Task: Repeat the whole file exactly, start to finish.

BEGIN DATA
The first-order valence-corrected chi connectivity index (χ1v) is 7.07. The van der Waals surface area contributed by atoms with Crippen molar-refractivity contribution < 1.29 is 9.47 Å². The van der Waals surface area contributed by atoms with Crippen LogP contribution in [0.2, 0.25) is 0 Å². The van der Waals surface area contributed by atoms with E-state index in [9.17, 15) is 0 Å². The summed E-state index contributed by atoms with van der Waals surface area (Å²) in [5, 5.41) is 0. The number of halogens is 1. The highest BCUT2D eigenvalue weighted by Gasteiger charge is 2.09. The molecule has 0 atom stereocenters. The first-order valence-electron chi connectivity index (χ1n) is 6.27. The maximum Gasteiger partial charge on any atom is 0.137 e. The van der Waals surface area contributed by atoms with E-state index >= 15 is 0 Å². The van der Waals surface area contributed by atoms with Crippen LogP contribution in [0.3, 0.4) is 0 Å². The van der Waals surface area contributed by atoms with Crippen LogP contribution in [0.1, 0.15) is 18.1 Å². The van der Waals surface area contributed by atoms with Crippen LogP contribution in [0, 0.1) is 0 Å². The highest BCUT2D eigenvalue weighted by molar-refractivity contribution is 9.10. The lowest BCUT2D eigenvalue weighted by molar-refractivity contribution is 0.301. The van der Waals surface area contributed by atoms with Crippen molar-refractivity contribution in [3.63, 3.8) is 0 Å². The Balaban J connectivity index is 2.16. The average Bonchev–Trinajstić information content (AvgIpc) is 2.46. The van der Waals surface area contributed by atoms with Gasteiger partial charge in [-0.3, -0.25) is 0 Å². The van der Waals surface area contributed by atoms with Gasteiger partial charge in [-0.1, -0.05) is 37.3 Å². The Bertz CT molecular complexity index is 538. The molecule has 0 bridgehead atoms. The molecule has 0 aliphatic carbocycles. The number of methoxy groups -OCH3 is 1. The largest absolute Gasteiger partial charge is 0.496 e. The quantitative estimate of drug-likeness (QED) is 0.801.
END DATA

The first-order valence-corrected chi connectivity index (χ1v) is 7.07. The van der Waals surface area contributed by atoms with Crippen molar-refractivity contribution < 1.29 is 9.47 Å². The van der Waals surface area contributed by atoms with Crippen LogP contribution in [0.2, 0.25) is 0 Å². The van der Waals surface area contributed by atoms with E-state index in [9.17, 15) is 0 Å². The summed E-state index contributed by atoms with van der Waals surface area (Å²) in [5, 5.41) is 0. The number of halogens is 1. The highest BCUT2D eigenvalue weighted by Gasteiger charge is 2.09. The molecule has 0 atom stereocenters. The first-order valence-electron chi connectivity index (χ1n) is 6.27. The maximum Gasteiger partial charge on any atom is 0.137 e. The van der Waals surface area contributed by atoms with E-state index >= 15 is 0 Å². The van der Waals surface area contributed by atoms with Crippen LogP contribution in [0.3, 0.4) is 0 Å². The van der Waals surface area contributed by atoms with Crippen LogP contribution in [0.1, 0.15) is 18.1 Å². The van der Waals surface area contributed by atoms with Crippen LogP contribution in [0, 0.1) is 0 Å². The highest BCUT2D eigenvalue weighted by molar-refractivity contribution is 9.10. The lowest BCUT2D eigenvalue weighted by molar-refractivity contribution is 0.301. The van der Waals surface area contributed by atoms with Crippen molar-refractivity contribution in [3.63, 3.8) is 0 Å². The Balaban J connectivity index is 2.16. The average Bonchev–Trinajstić information content (AvgIpc) is 2.46. The van der Waals surface area contributed by atoms with Gasteiger partial charge in [-0.3, -0.25) is 0 Å². The van der Waals surface area contributed by atoms with Gasteiger partial charge in [-0.1, -0.05) is 37.3 Å². The Bertz CT molecular complexity index is 538. The molecule has 0 bridgehead atoms. The molecule has 0 aliphatic carbocycles. The number of methoxy groups -OCH3 is 1. The largest absolute Gasteiger partial charge is 0.496 e. The quantitative estimate of drug-likeness (QED) is 0.801.